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Published Sat, Nov 24, 2012 08:00 PM
Modified Tue, Nov 27, 2012 07:39 PM

Town debates rezoning property on U.S. 70

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- ajames@newsobserver.com

CLAYTON -- A wooded lot adjacent to U.S. 70 and the off-ramp at N.C. 42 may soon be rezoned from commercial property to residential property.

The 1.62-acre lot is sizable enough for a gas station to fit on the property, but with its tricky location next to the off-ramp of a busy highway, it has never been developed. A change in the zoning of the property would lower taxes on the property.

The Atkinson family owns the property now. It sits between South Lombard Street and Barbour Street near Building Blocks Daycare. The primary purpose of the lot is to provide a noise buffer for a home also owned by the Atkinsons that sits on a property next to the lot at 704 South Lombard Street.

The town’s planning director David DeYoung presented the recommendation to rezone the property at a planning board meeting Monday night.

Though the change in the zoning may go unnoticed, the change in its land use opens the property for development. Some residents near the lot fear that the property could be turned into low-income housing and could bring more traffic to the already busy streets in the neighborhood.

At a meeting with neighbors, owner Stephen Atkinson described the drawbacks of the property as commercial property. There is lack of safe driveway access to the site due to the exit ramp onto Barbour Street, unsafe access between the bridge and the exit ramp along U.S. 70, and the location of the bridge adjacent to Lombard Street.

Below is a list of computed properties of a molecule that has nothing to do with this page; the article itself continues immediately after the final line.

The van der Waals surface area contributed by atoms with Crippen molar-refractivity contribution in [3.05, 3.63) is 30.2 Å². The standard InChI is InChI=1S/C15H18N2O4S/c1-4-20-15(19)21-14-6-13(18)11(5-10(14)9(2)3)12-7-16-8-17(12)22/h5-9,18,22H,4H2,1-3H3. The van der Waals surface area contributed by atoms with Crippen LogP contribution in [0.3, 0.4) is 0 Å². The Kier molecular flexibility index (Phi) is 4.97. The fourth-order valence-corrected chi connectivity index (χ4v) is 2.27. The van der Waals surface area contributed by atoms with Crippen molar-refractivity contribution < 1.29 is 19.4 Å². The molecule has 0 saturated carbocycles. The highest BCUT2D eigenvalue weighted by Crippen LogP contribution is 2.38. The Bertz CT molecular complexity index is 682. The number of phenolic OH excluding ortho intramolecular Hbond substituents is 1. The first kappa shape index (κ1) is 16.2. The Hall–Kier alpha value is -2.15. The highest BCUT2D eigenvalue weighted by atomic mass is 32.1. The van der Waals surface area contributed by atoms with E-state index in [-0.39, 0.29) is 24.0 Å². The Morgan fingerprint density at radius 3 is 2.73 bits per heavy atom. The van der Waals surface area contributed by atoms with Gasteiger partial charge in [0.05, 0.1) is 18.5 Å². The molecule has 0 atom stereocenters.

Doing that would require a special use permit to build aparment buildings on the lot. The town would have to approve the plan, and that is unlikely, according to the town’s planning director David DeYoung.

Residents near the lot met with Atkinson in October at a neighborhood meeting to hear the proposed rezoning plan. Some expressed concern.

Mike Pleasant’s mother lives in the 600 block of Barbour Street. He said that his concern for his mother is that if any new residential properties move into the neighborhood, there will be even more traffic than there is now.

“I’m concerned about her backing out of her driveway now,” said Pleasant. As cars whizzed past the home on Wednesday, Pleasant pointed out that there hasn’t always been that much traffic. When his mother moved in, the street was just a path that had a dead-end. Now, traffic speeds off N.C. 42 and feeds into a small two-lane road.

At the meeting, Atkinson stressed that neither he nor his mother, who lives on the property, have any intention of developing it.

The town’s planning board has recommended the change in zoning.

According to public records from the planning board’s review, the staff believes rezoning the property would be consistent with the strategic growth plan for the town. As part of the strategic growth plan, the town wants to create more residential infill, to fill in more unoccupied space.

The town council will review the recommendation and decide whether to approve the rezoning at the next meeting in December.

James: 919-553-7234

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